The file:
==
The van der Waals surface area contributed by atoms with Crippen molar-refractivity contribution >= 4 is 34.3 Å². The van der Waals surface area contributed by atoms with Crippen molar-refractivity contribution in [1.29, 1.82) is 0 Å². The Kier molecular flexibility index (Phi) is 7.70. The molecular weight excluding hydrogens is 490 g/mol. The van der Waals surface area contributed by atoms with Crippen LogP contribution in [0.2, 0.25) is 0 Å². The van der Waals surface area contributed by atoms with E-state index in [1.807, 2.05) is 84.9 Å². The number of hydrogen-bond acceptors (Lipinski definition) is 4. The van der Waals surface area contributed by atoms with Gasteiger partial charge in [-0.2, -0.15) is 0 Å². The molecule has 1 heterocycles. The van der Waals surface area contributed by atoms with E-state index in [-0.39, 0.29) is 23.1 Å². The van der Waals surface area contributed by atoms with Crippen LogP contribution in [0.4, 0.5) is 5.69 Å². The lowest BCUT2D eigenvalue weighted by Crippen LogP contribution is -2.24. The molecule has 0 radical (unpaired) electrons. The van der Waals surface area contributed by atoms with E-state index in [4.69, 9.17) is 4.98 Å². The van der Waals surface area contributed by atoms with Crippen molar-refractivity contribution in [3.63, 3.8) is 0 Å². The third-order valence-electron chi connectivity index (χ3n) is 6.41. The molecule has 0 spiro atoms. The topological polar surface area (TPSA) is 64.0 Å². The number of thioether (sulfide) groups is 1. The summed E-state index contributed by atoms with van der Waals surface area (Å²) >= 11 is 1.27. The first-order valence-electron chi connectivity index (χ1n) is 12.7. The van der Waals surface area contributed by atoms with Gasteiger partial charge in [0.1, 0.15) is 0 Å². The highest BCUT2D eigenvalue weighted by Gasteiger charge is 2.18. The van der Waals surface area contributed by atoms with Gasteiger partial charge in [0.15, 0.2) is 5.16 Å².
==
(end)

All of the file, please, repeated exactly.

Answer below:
The van der Waals surface area contributed by atoms with Crippen molar-refractivity contribution >= 4 is 34.3 Å². The van der Waals surface area contributed by atoms with Crippen molar-refractivity contribution in [1.29, 1.82) is 0 Å². The Kier molecular flexibility index (Phi) is 7.70. The molecular weight excluding hydrogens is 490 g/mol. The van der Waals surface area contributed by atoms with Crippen LogP contribution in [0.2, 0.25) is 0 Å². The van der Waals surface area contributed by atoms with E-state index in [1.807, 2.05) is 84.9 Å². The number of hydrogen-bond acceptors (Lipinski definition) is 4. The van der Waals surface area contributed by atoms with Gasteiger partial charge in [-0.2, -0.15) is 0 Å². The molecule has 1 heterocycles. The van der Waals surface area contributed by atoms with E-state index in [-0.39, 0.29) is 23.1 Å². The van der Waals surface area contributed by atoms with Crippen LogP contribution in [0.4, 0.5) is 5.69 Å². The lowest BCUT2D eigenvalue weighted by Crippen LogP contribution is -2.24. The molecule has 0 radical (unpaired) electrons. The van der Waals surface area contributed by atoms with E-state index in [4.69, 9.17) is 4.98 Å². The van der Waals surface area contributed by atoms with Crippen molar-refractivity contribution in [3.63, 3.8) is 0 Å². The third-order valence-electron chi connectivity index (χ3n) is 6.41. The molecule has 0 spiro atoms. The topological polar surface area (TPSA) is 64.0 Å². The number of thioether (sulfide) groups is 1. The summed E-state index contributed by atoms with van der Waals surface area (Å²) >= 11 is 1.27. The first-order valence-electron chi connectivity index (χ1n) is 12.7. The van der Waals surface area contributed by atoms with Gasteiger partial charge in [0.1, 0.15) is 0 Å². The highest BCUT2D eigenvalue weighted by Gasteiger charge is 2.18. The van der Waals surface area contributed by atoms with Gasteiger partial charge in [0.15, 0.2) is 5.16 Å².